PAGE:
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Is Rs 12,000 Cr Enough For The Biggest Public Health Plan Ever? 

The annual premium for the proposed scheme covering 10 crore families is expected to be Rs 1,200 each.

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The government’s think tank NITI Aayog expects its new health insurance scheme to cost Rs 12,000 crore a year as it looks to cover four in every 10 Indians under what Finance Minister Arun Jaitley called the world’s largest such plan. That may not be enough.

The annual premium for the proposed National Health Protection Scheme covering 10 crore families or 50 crore people is expected to be Rs 1,200 each, NITI Aayog said in a presentation. The central government will provide 60 percent of the funds and the rest will come from states. The scheme provides a cover of up to Rs 5 lakh a year for each family living below the poverty line.

“Rs 1,200 per household will be grossly insufficient considering that claims frequency and frauds will higher in the segment the government is looking to insure,” Nidhesh Jain, financial services analyst at banking and asset management firm Investec Bank Plc, told BloombergQuint.

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A premium of Rs 4,000-5,000 per household will be more prudent as the government will save on customer acquisition costs and commissions.

Indians pay about 62 percent of the health expenditure out of their pocket, World Bank data shows. That’s much higher than peers in countries like China (32 percent) and Brazil (25.5 percent). That too in a nation where about one-fifth of the 120-crore population lives below the international poverty line of $1.9 a day, according to a World Bank report. A health cover will protect vulnerable families from falling back below the poverty line in case of hospitalisation.

Andhra Pradesh and Telangana offer state-sponsored insurance schemes for below poverty line families since 2007. They provide a cover of up to Rs 2 lakh for each family every year through 234 private and government hospitals. Andhra Pradesh allocated Rs 421 crore in 2015-16, a premium of Rs 498 a family. The scheme provided cover for 942 ailments.

Tamil Nadu also offers a state-run health cover of Rs 1 lakh each to families with annual income of less than Rs 72,000—in certain procedures it can go up to Rs 1.5 lakh. States like Kerala and Rajasthan also provide such schemes.

The Rs 12,000-crore estimate for the national scheme will be logical only if the government is able to get all the empaneled hospitals to agree to a fixed rate for procedures, said V Jagannathan, chairman and chief executive officer of Star Health and Allied Insurance Company Ltd., which has worked with Tamil Nadu and Andhra Pradesh to offer state-run health cover for below poverty line families. “The premium outgo, however, would still increase by another Rs 5,000-6,000 crore because of medical inflation.”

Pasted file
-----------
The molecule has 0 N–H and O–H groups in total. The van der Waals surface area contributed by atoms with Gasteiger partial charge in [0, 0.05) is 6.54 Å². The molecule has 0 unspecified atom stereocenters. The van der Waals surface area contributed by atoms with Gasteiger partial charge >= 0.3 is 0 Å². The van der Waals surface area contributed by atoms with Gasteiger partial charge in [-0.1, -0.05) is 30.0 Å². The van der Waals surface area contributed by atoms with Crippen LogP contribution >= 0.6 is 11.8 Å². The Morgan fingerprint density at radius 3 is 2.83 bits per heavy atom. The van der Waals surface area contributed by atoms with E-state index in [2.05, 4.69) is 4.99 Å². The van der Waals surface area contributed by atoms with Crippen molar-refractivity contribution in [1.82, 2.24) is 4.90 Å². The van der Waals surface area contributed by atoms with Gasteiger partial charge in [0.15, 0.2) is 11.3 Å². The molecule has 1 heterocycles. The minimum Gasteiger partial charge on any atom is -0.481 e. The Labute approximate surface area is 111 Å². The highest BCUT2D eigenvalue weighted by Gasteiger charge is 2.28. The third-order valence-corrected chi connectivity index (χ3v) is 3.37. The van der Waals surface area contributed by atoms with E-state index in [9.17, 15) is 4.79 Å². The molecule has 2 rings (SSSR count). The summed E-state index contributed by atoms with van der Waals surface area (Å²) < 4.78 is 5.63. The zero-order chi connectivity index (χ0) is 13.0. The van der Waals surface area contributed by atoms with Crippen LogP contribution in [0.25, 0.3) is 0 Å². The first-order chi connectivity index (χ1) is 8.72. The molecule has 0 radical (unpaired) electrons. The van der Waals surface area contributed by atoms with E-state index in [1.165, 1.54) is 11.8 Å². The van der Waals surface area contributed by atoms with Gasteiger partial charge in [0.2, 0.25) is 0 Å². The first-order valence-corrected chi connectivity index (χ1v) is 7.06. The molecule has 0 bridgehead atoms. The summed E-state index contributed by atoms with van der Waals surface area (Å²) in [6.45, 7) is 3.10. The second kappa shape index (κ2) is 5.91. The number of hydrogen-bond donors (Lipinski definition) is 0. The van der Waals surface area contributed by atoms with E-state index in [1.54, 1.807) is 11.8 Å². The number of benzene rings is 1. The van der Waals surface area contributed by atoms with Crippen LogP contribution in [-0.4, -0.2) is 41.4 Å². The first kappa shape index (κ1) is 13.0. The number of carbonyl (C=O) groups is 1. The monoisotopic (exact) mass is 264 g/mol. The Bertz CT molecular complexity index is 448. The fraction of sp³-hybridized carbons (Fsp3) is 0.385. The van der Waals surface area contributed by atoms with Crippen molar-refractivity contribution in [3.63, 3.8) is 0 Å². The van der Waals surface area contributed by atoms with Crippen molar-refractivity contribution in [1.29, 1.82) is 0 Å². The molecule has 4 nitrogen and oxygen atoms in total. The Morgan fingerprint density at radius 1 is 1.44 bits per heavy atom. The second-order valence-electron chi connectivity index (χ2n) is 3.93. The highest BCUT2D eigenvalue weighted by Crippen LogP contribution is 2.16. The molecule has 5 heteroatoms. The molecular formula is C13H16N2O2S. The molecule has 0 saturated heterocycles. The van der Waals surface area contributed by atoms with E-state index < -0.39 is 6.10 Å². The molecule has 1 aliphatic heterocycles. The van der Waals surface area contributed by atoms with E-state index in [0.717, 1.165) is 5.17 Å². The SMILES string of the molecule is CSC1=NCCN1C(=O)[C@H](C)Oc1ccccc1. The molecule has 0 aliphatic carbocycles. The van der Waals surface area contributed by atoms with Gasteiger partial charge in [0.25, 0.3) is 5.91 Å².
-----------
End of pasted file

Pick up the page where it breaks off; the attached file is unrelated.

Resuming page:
In the Union Budget 2018, Jaitley made no allocation for the new scheme, saying resources will be provided when needed. He increased the outlay to Rs 2,000 crore for the Rashtriya Swasthya Bima Yojana, an existing cashless scheme that provides a cover of Rs 30,000 for common diseases and surgeries to unorganised sector workers living below the poverty line and up to five of their family members. The new plan will have no such cap.

“The experience of past government-run health insurance schemes which were smaller in benefits and scale shows that adequate pricing is important for the long term,” said Joydeep Roy, partner and leader, insurance at PwC. “Pricing will depend on many factors and the process of enrollment and claim settlement. These need to be worked out and hospitalisation cost escalation controlled. Otherwise, an indicative price of Rs 1,100-1,200 per family may become inadequate after proper actuarial analysis.”

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Expenditure Secretary Ajay Narayan Jha said in a press conference on Friday that the Rashtriya Swasthya Bima Yojana will be converted into National Health Protection Scheme. It will be rolled out in six to eight months, Finance Secretary Hasmukh Adhia told BloombergQuint.

The central government will provide Rs 6,000 crore in the first year for the fully sponsored scheme with no premium and co-payment by beneficiaries. It will be offered either through an insurance or trust model.

The amount would still be too large for the government to cover it alone. Implementation has to be through public-private partnerships with insurance companies, said Roy. The biggest challenge would be uniform healthcare delivery and pricing. “Hospital costs vary widely across the country and there is no central healthcare regulator.”

(This article was originally published in BloombergQuint and has been republished here with permission.)

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